These clauses say the lease will renew for some additional term unless the landowner or the tenant gives written notice it will not be renewed. The renewal may be for the same term as the original lease, or for a different term.
These clauses are the opposite of options. An option gives one side the right to extend the lease, usually the tenant. If the tenant does not exercise the option, the lease expires with its original term. With an automatic-renewal clause, either the tenant or the landowner must give notice to prevent the lease from renewing.
What’s the Effect of an Automatic-Renewal Clause?
If neither the landowner nor the tenant gives notice of non-renewal, the lease extends. Often the lease is for the same term, which could be five, ten or twenty years. Other automatic-renewal clauses will extend the lease from year-to-year.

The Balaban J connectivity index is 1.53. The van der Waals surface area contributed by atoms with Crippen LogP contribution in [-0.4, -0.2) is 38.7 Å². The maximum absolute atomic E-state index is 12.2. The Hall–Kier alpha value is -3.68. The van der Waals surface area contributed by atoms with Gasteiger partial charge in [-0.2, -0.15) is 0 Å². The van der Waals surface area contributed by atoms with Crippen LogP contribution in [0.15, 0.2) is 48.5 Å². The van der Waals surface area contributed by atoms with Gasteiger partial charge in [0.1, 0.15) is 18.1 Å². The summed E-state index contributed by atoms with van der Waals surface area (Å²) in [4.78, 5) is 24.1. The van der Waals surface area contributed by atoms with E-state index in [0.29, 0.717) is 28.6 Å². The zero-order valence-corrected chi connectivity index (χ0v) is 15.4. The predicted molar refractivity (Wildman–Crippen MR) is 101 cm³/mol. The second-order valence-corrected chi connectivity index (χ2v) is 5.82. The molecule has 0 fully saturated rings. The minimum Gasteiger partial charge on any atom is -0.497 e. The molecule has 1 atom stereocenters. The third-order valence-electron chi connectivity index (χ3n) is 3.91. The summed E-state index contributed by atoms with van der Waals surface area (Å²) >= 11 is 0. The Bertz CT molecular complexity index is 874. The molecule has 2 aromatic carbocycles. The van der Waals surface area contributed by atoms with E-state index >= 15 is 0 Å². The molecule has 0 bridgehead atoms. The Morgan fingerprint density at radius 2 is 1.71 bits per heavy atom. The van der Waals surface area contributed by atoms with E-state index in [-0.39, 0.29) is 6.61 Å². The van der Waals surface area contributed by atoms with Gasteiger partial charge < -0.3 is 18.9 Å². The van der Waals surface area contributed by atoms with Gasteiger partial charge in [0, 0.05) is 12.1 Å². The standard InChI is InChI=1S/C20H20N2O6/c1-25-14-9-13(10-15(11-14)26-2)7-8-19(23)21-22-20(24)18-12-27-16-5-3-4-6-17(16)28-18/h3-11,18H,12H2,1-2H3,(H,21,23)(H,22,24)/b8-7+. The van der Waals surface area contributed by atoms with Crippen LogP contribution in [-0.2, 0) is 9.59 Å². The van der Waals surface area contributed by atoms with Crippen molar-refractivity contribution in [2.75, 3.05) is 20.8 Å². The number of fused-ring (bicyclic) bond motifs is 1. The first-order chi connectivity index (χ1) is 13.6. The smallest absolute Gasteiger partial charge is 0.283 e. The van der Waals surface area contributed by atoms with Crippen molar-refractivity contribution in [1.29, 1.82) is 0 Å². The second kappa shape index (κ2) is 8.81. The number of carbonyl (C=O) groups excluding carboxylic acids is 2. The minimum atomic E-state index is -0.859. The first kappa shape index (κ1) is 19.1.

Usually, the rent will continue at the same rate. Sometimes, the rent will be adjusted by some formula, such as a change in the Consumer Price Index. This is one of the terms that the landowner and tenant should negotiate.
What are Holdover Clauses?
A “holdover” clause is a type of automatic-renewal. By law, if a tenant remains on the property with the landowner’s consent, it creates a tenancy, usually from month-to-month. The landowner may change the terms of this type of tenancy, usually upon thirty days’ or sixty days’ notice. Either the landowner or the tenant may terminate this type of tenancy on the same notice.
Are Automatic-Renewal Clauses Enforceable?
In general, yes! Often these clauses catch both landowners and tenants unaware. Tenants may find themselves with unexpected lease obligations. Landlords may find themselves locked into a lease with below-market rent.
Failure to read or understand this clause is not a defense, especially in a commercial situation. (For residential leases, a statute requires a notice of automatic-renewal clauses to be displayed prominently just before the tenant’s signature.)
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